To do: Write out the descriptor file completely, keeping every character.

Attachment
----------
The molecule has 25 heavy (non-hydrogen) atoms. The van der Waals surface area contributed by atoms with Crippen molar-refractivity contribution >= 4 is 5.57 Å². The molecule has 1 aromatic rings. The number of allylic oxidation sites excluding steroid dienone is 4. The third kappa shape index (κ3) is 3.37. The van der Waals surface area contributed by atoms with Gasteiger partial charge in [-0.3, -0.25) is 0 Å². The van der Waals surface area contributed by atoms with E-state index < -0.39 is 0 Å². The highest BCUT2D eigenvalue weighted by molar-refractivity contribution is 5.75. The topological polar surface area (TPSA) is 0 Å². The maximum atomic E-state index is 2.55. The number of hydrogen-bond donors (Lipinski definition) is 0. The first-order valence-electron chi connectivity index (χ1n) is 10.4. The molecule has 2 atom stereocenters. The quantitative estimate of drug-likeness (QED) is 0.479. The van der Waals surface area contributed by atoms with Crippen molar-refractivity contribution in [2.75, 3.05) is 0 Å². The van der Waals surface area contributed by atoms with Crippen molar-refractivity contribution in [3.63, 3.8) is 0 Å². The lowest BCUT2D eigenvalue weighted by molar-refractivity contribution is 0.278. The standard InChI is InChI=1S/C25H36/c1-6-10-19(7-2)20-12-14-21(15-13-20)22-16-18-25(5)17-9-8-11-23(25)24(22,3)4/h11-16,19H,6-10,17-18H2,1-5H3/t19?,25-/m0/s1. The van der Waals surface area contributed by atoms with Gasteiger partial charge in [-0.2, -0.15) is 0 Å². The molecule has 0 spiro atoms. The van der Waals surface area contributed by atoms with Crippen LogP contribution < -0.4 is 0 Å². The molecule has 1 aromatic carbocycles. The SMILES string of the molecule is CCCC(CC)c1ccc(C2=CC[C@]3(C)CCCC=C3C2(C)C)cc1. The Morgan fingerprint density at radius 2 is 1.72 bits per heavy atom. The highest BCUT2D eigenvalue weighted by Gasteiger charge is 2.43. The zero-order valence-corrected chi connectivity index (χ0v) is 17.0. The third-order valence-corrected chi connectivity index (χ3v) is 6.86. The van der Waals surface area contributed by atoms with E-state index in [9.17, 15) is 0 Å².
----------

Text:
The molecule has 25 heavy (non-hydrogen) atoms. The van der Waals surface area contributed by atoms with Crippen molar-refractivity contribution >= 4 is 5.57 Å². The molecule has 1 aromatic rings. The number of allylic oxidation sites excluding steroid dienone is 4. The third kappa shape index (κ3) is 3.37. The van der Waals surface area contributed by atoms with Gasteiger partial charge in [-0.3, -0.25) is 0 Å². The van der Waals surface area contributed by atoms with E-state index < -0.39 is 0 Å². The highest BCUT2D eigenvalue weighted by molar-refractivity contribution is 5.75. The topological polar surface area (TPSA) is 0 Å². The maximum atomic E-state index is 2.55. The number of hydrogen-bond donors (Lipinski definition) is 0. The first-order valence-electron chi connectivity index (χ1n) is 10.4. The molecule has 2 atom stereocenters. The quantitative estimate of drug-likeness (QED) is 0.479. The van der Waals surface area contributed by atoms with Crippen molar-refractivity contribution in [2.75, 3.05) is 0 Å². The van der Waals surface area contributed by atoms with Crippen molar-refractivity contribution in [3.63, 3.8) is 0 Å². The lowest BCUT2D eigenvalue weighted by molar-refractivity contribution is 0.278. The standard InChI is InChI=1S/C25H36/c1-6-10-19(7-2)20-12-14-21(15-13-20)22-16-18-25(5)17-9-8-11-23(25)24(22,3)4/h11-16,19H,6-10,17-18H2,1-5H3/t19?,25-/m0/s1. The van der Waals surface area contributed by atoms with Gasteiger partial charge in [-0.2, -0.15) is 0 Å². The molecule has 0 spiro atoms. The van der Waals surface area contributed by atoms with Crippen LogP contribution < -0.4 is 0 Å². The molecule has 1 aromatic carbocycles. The SMILES string of the molecule is CCCC(CC)c1ccc(C2=CC[C@]3(C)CCCC=C3C2(C)C)cc1. The Morgan fingerprint density at radius 2 is 1.72 bits per heavy atom. The highest BCUT2D eigenvalue weighted by Gasteiger charge is 2.43. The zero-order valence-corrected chi connectivity index (χ0v) is 17.0. The third-order valence-corrected chi connectivity index (χ3v) is 6.86. The van der Waals surface area contributed by atoms with E-state index in [9.17, 15) is 0 Å².